We spoke about how if the issue is that he is watching TV for entertainment, he might curtail it by just being more mindful of how long he spends on watching shows or by thinking about how much work he needs to get done each night for school. However, if the issue is that he is trying to escape his feelings, then a completely different strategy needs to be used. The real work would be to help him deal with whatever he is escaping from. He would need to completely rethink how he processes his feelings and why he needs to avoid them. Ideally, we would have a conversation with his parents about how their feuds affect him and what they can do to have a healthier family.
I tried to show him how having awareness of our motivations and what factors are pushing or pulling us can give us choices of how we react and, ultimately, that allows us to be back in control.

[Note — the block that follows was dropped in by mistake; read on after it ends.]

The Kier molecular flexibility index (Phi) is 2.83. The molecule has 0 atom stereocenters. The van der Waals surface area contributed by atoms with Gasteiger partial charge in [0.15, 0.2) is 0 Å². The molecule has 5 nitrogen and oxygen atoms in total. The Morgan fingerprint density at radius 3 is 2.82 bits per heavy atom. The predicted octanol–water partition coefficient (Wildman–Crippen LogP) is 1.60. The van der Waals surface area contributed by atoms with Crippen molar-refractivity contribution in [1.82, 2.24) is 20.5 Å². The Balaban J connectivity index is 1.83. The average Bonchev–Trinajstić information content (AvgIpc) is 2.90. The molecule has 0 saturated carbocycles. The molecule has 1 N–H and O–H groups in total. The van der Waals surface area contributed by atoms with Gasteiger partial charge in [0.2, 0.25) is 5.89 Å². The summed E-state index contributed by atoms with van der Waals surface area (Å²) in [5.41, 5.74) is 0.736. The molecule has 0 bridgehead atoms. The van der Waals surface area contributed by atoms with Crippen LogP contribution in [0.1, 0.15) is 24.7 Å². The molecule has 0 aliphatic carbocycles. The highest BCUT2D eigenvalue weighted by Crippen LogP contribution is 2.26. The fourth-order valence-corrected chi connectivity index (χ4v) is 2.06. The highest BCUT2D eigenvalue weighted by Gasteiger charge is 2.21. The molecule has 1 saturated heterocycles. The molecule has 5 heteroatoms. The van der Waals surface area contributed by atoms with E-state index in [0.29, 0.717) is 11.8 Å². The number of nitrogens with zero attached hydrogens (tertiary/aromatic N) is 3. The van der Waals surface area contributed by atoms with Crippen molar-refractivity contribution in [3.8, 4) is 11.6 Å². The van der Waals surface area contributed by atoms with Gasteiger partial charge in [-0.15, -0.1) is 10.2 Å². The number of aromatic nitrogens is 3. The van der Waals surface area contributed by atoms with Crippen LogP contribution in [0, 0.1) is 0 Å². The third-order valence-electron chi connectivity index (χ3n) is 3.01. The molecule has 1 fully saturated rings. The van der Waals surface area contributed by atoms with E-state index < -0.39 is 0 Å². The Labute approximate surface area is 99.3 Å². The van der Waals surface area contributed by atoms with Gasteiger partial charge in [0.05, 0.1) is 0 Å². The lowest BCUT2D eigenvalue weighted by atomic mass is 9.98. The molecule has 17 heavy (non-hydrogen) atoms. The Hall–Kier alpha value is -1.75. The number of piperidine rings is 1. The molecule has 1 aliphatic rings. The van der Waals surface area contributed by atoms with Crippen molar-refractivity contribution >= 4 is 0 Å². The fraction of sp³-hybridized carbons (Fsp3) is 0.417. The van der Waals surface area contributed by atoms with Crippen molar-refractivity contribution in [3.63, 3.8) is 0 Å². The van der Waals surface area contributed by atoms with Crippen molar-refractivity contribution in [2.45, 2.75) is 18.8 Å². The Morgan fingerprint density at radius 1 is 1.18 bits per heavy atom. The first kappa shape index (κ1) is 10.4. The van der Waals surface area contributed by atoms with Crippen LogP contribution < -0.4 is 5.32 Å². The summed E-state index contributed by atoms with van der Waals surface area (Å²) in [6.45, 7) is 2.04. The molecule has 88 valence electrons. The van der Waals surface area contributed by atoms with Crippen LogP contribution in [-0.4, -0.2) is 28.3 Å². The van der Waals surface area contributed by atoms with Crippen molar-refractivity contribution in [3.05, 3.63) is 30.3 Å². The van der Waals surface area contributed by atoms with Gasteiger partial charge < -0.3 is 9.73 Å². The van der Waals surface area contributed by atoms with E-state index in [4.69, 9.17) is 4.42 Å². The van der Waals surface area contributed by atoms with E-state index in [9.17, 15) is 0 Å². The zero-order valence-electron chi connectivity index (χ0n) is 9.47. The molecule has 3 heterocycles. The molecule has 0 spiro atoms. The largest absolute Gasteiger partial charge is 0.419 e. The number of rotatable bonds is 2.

Take Control of Your Reality
The key to Rosh Hashana is to become more aware of how we are influenced by our past experiences and how they inform our actions today. Once we can do that, we are given the choice of how to respond. It is this choice that empowers us to grow.
Let’s make the effort this year to think about our actions and why we do them. Let’s not just have good memories by happenstance, but instead make great memories by allowing our actions to be inspired by our positive memories. In every sense of the word, let’s make this a year truly worth remembering.
Please click here to read Dani Bauer’s other pieces
Please click here to read other pieces pertaining to Torah and mental health
MAKE YOUR DIFFERENCE: CLICK HERE TO SUBMIT A PIECE TO OUR BLOG
- Yom HaZikaron (Rosh Hashana) – The Day of Remembrance: How Our Past Affects Our Future - September 28, 2019
- Freedom and Owning Our Insecurities - March 28, 2018
- Chanukah Guilt… I mean Gelt: Navigating Chanukah Parties using Emotionally Focused Therapy - December 12, 2017